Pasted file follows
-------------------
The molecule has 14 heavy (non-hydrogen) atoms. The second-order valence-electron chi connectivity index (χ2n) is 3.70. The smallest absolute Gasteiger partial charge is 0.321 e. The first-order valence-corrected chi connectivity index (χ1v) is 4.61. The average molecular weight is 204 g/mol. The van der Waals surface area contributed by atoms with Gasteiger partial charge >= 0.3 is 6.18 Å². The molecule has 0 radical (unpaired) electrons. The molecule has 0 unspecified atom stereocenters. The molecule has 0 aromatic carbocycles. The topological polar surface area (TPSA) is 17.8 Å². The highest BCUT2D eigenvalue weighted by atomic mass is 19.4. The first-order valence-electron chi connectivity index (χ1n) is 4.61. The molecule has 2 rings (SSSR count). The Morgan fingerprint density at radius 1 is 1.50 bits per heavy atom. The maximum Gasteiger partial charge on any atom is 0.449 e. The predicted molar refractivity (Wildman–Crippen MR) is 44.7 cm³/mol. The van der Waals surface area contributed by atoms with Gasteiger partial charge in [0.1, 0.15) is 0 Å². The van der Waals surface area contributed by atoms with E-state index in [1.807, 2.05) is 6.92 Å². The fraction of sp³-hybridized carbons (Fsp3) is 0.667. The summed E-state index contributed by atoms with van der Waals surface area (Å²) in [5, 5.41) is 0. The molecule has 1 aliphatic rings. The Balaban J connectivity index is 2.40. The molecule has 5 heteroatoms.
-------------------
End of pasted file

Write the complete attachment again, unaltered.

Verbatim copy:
The molecule has 14 heavy (non-hydrogen) atoms. The second-order valence-electron chi connectivity index (χ2n) is 3.70. The smallest absolute Gasteiger partial charge is 0.321 e. The first-order valence-corrected chi connectivity index (χ1v) is 4.61. The average molecular weight is 204 g/mol. The van der Waals surface area contributed by atoms with Gasteiger partial charge >= 0.3 is 6.18 Å². The molecule has 0 radical (unpaired) electrons. The molecule has 0 unspecified atom stereocenters. The molecule has 0 aromatic carbocycles. The topological polar surface area (TPSA) is 17.8 Å². The highest BCUT2D eigenvalue weighted by atomic mass is 19.4. The first-order valence-electron chi connectivity index (χ1n) is 4.61. The molecule has 2 rings (SSSR count). The Morgan fingerprint density at radius 1 is 1.50 bits per heavy atom. The maximum Gasteiger partial charge on any atom is 0.449 e. The predicted molar refractivity (Wildman–Crippen MR) is 44.7 cm³/mol. The van der Waals surface area contributed by atoms with Gasteiger partial charge in [0.1, 0.15) is 0 Å². The van der Waals surface area contributed by atoms with E-state index in [1.807, 2.05) is 6.92 Å². The fraction of sp³-hybridized carbons (Fsp3) is 0.667. The summed E-state index contributed by atoms with van der Waals surface area (Å²) in [5, 5.41) is 0. The molecule has 1 aliphatic rings. The Balaban J connectivity index is 2.40. The molecule has 5 heteroatoms.